“Fixed”: When the United Kingdom went through its mad cow mess, it had not only to bury the dead animals that had gotten sick but also to change its butchering methods.”
In a case like this, with “to” as a word linking parallel items, readers may have difficulty seeing how the parts connect. When we repeat “to” (which keeps the infinitives un-split), the parts may be more clear.
Rather than “had to not only [verb] but also [verb],” I prefer “had not only [to verb] but also [to verb]” — particularly when the matching parts are complex, lengthy, or have internal verbs.
And thanks for not putting a comma before the “but also” expression. I see that error often. Not only do many writers add that unnecessary comma but also they forget the “also” word.
For clarity and simplicity, try this: “I knew not only where this person was shopping and how much he or she was spending but also the exact time of each transaction.”
There is one problem with this sentence though. The item following “but also” should be in the same grammatical form as that following “not only”..
How about “I knew not only where this person was shopping and how much he or she was spending but also when each transaction occurred”?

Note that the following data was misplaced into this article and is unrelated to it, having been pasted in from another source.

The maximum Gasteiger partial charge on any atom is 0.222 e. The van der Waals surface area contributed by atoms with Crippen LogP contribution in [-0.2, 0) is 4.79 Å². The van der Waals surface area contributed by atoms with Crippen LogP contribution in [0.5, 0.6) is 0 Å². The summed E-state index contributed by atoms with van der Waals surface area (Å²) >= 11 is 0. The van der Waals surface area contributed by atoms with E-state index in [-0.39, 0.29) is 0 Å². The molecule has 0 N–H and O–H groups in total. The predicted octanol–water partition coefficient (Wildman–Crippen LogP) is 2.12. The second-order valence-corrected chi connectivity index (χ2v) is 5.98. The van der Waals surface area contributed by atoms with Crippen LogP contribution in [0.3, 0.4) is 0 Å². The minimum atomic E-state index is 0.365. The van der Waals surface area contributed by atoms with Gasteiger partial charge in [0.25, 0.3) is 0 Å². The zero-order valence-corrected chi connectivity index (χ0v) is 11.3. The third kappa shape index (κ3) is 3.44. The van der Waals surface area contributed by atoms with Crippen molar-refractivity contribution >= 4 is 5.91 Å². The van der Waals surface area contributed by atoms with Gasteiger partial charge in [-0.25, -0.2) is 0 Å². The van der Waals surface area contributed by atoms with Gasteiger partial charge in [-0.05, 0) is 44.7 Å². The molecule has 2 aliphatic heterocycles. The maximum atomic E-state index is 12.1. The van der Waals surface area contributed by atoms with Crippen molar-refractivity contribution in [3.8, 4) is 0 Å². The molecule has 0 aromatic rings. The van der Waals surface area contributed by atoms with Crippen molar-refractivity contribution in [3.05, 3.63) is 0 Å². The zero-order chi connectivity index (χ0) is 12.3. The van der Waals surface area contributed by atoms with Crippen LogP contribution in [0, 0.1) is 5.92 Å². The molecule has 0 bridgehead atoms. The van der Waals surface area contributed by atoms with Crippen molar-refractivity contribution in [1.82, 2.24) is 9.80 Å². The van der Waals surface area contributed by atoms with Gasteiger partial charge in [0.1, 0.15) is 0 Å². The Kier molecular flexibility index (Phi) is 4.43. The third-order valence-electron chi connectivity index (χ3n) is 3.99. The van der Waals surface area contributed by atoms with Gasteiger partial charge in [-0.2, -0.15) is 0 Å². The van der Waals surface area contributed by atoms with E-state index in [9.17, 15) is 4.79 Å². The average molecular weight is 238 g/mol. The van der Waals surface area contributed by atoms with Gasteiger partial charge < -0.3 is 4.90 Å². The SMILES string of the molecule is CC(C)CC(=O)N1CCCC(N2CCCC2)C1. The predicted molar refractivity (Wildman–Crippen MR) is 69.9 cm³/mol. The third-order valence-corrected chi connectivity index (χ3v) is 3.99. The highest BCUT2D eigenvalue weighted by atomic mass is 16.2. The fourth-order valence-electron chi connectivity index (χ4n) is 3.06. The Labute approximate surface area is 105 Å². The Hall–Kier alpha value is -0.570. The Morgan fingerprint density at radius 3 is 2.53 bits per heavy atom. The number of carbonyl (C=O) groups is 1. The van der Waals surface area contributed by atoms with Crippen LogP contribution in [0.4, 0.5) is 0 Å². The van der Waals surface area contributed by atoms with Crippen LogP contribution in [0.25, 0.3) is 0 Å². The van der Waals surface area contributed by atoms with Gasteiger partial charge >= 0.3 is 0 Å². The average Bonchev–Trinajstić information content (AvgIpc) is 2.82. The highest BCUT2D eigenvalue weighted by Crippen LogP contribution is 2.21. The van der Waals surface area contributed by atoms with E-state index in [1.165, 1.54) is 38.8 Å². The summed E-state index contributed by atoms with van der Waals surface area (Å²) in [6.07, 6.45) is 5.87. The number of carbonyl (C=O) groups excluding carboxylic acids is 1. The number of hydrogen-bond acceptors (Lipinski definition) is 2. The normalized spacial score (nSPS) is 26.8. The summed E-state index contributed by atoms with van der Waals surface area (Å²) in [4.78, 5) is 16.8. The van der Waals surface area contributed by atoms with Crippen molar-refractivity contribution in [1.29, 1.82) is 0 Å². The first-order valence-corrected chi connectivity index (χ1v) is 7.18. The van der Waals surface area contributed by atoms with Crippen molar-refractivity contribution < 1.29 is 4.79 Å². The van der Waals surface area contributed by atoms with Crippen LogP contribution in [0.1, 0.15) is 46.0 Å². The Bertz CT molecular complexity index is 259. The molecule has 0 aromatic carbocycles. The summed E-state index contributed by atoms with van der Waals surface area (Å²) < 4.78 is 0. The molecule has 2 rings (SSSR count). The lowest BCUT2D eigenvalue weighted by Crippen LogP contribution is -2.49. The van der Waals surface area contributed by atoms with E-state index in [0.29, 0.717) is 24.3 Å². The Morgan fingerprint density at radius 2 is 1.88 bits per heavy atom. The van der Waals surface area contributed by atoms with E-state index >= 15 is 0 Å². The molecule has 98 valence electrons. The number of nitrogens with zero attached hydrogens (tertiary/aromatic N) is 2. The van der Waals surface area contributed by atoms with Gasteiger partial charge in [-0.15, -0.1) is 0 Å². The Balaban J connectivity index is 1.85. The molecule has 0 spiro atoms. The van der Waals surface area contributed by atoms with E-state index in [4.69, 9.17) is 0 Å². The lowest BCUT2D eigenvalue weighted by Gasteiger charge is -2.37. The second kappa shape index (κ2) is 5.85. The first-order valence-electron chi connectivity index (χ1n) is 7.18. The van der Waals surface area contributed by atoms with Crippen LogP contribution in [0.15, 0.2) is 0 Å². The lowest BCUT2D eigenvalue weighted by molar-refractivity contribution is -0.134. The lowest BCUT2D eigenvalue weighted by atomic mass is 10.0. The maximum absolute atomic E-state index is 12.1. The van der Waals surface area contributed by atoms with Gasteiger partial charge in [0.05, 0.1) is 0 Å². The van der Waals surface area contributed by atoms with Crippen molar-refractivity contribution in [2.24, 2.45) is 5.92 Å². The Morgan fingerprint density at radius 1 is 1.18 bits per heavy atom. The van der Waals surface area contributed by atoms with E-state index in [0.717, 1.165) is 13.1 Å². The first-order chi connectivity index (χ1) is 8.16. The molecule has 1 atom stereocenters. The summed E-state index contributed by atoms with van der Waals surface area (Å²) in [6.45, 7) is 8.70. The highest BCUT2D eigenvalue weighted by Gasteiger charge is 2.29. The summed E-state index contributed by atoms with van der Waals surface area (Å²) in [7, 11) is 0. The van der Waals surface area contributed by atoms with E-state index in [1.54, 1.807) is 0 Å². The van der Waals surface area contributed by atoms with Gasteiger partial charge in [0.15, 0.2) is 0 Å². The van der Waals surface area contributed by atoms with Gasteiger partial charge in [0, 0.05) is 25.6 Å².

I don’t agree that the revision is grammatically necessary, but I concede that your sentence is more elegant than mine.
Thank you. I should have written “should be in the same grammatical form if possible”.
Thanks for this informative refresher. I noticed you and one of the commenters emphasize the inclusion of “also” after “but.” I use the Chicago Manual of Style (15th edition), supplemented by the Gregg Reference Manual (9th edition), in my editing. In both, they allow for omission of “also” (Gregg: 1082b; Chicago: 6.41).
I am interested in knowing your reasoning for always including “also.” Is it a matter of convention, or is it a structural need within the sentences?
I am receiving your daily writing tips but did not receive the download for the English Basic Grammar. I would like it.